There's No Storm in Sight But Clouds Loom for Israel as Peace Talks Collapse

Short Term Gain May Mask Huge Trouble on Horizon

Salad Days? A Palestinian vendor hawks cotton candy. Will the relative calm on both sides of the Green Line persist now that the peace talks are dead.
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Salad Days? A Palestinian vendor hawks cotton candy. Will the relative calm on both sides of the Green Line persist now that the peace talks are dead.

By Nathan Jeffay

Published April 30, 2014, issue of May 09, 2014.
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With even the illusion of a peace process now dead, experts’ predictions of what will fill the vacuum range from a new intifada to continued peace and prosperity for Israel.

Israel is, in other words, now on untested ground, and what the future holds is anyone’s guess.

Still, some of those guessing about the new situation are known for thinking about Israel’s future deeply and seriously.

And among those trying to peer around the corner, few see the situation in more bleak terms than the Knesset faction chairman of Israel’s second-largest party.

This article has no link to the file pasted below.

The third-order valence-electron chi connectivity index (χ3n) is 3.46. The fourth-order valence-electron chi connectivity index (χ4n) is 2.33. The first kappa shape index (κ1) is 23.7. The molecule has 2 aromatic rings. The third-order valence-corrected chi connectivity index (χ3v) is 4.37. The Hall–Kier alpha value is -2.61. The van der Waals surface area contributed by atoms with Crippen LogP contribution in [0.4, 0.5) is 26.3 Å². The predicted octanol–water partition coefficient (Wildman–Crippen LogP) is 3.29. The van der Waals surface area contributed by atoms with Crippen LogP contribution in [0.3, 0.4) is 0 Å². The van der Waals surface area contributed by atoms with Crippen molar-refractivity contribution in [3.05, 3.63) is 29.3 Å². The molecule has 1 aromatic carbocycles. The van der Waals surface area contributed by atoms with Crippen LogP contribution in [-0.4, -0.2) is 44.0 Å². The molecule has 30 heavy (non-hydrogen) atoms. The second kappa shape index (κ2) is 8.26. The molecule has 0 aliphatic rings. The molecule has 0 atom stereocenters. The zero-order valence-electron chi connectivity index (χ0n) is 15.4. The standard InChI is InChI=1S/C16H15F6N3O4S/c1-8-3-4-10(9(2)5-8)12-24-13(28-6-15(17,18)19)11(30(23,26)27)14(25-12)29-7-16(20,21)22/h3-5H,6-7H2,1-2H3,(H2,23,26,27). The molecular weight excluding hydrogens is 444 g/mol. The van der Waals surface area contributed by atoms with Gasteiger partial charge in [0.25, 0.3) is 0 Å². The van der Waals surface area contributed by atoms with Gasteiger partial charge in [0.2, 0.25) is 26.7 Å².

“Our sliding down the slippery slope of international illegitimacy will be faster and will become a real danger to our economy, science and culture,” Ofer Shelah of the Yesh Atid party told the Forward. The developments to come, he predicted, would affect “every facet of Israeli life.”

Speaking April 21, two days before Israel actually suspended negotiations, Shelah said that the collapse of talks would lead inevitably to the collapse of the Palestinian Authority that currently governs most Palestinian residents in the Israeli-occupied West Bank.

“Once there’s no process and the situation on the ground deteriorates, the money will not be there, the authority to govern will not be there — it will crumble and crumble fast,” he said. That, in turn, “will bring us back to being actual day-to-day rulers of close to 2 million Palestinians, which is harmful to everything — to our economy, to our consciousness, to our morality, to everything.”

Moshe Maoz, a well-known Hebrew University Middle East scholar, broadly agreed, terming the outlook “very grim.” “In a worst-case scenario, there could be a third intifada,” he said. And if there is one, he added, “it could be the end of the Palestinian Authority.”

The breakdown in the peace process “is going to influence international organizations and bankers, et cetera,” Maoz said. “There were expectations, and they will blame Israel for a collapse.”

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